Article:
With Willow decision looming, Biden announces new limits elsewhere in NPR-A

This map shows the site of the Willow development on the North Slope of Alaska. The five originally proposed drill sites are marked by squares. (Bureau of Land Management)

The Biden administration says it intends to seek “maximum protection” for sensitive areas of the National Petroleum Reserve Alaska, though it hasn’t yet said whether it will grant a permit for Willow, ConocoPhillips’ massive project in the NPR-A.

Multiple news agencies, citing unnamed sources, report that the administration will approve the permit. If so, the unusual Sunday night announcement of new Arctic protections seems aimed at softening the blow to Willow opponents. Environmental advocates and younger voters are urging the administration to move the country away from fossil fuels to avoid a catastrophic climate crisis.

Several conservation groups responded immediately to say the protections are good but don’t outweigh the impact of granting the Willow permit.

“No matter what they’re doing with all of these protections, in terms of the special areas or the offshore drilling, it’s not enough if they’re going to permit Willow,” said Karlin Itchoak, Alaska director for The Wilderness society.

Details not clear

The announcement says the administration will propose a new rule seeking additional protection for 13 million acres – more than half the refuge – that are already considered to have high natural and historical value.

It’s not clear if any of the limits will apply to the 2.5 million acres that are already under lease in the NPR-A.

This 2019 aerial photo provided by ConocoPhillips shows an exploratory drilling camp at the proposed site of the Willow oil project on Alaska’s North Slope. (ConocoPhillips via AP)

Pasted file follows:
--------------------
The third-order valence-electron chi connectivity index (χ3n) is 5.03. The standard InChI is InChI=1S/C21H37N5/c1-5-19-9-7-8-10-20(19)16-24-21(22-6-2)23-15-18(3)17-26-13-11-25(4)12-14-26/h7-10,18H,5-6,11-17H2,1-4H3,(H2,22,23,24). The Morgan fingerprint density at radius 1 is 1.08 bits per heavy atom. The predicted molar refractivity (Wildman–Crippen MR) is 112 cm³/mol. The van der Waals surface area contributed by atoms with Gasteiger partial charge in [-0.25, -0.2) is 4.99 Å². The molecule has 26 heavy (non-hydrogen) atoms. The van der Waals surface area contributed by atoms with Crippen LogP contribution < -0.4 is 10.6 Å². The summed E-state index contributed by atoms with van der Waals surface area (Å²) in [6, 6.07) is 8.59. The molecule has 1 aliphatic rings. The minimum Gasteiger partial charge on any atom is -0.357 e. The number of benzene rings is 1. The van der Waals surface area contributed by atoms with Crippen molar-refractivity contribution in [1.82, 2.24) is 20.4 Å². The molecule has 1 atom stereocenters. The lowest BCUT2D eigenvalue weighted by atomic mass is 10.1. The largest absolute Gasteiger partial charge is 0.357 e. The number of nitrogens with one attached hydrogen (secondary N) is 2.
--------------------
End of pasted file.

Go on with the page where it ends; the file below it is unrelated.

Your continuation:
Willow has widespread support from Alaska’s political and business establishment. It’s been a top priority of Alaska’s congressional delegation. The Alaska Legislature passed a unanimous resolution asking the Biden administration to approve it. Support is particularly strong in the North Slope Borough. The borough and local governments in the region would gain millions of dollars a year in payments and taxes.

At peak, Willow would boost Alaska’s oil production by 40% over today’s output. It’s projected to remain in operation for 30 years.

The tribe and city of Nuiqsut, the nearest community to Willow, oppose the project. They cite concerns about pollutants, industrial noise and disruption to the wildlife central to their subsistence way of life.

The administration’s announcement also says President Joe Biden will use executive authority to withdraw 2.8 million acres of the Beaufort Sea from potential offshore oil and gas leases. In 2016, President Barack Obama removed nearly the entire Beaufort and Chukchi seas from consideration for leasing. Biden’s action would remove the remaining section – a strip of ocean near the NPR-A.

Related stories from around the North: 

Canada: Yukon gov’t boasts of ‘strongest economy in Canada,’ tables $48M surplus budget, CBC News

Norway: Norway’s oil minister: “We need new discoveries”, The Independent Barents Observer

Russia: Crisis-ridden Russian gas industry looks to Arctic for more LNG, The Independent Barents Observer

United States: Sen. Sullivan stresses economic promise of Willow drilling project in annual address to Legislature, Alaska Public Media

Liz Ruskin, Alaska Public Media

For more news from Alaska visit Alaska Public Media.

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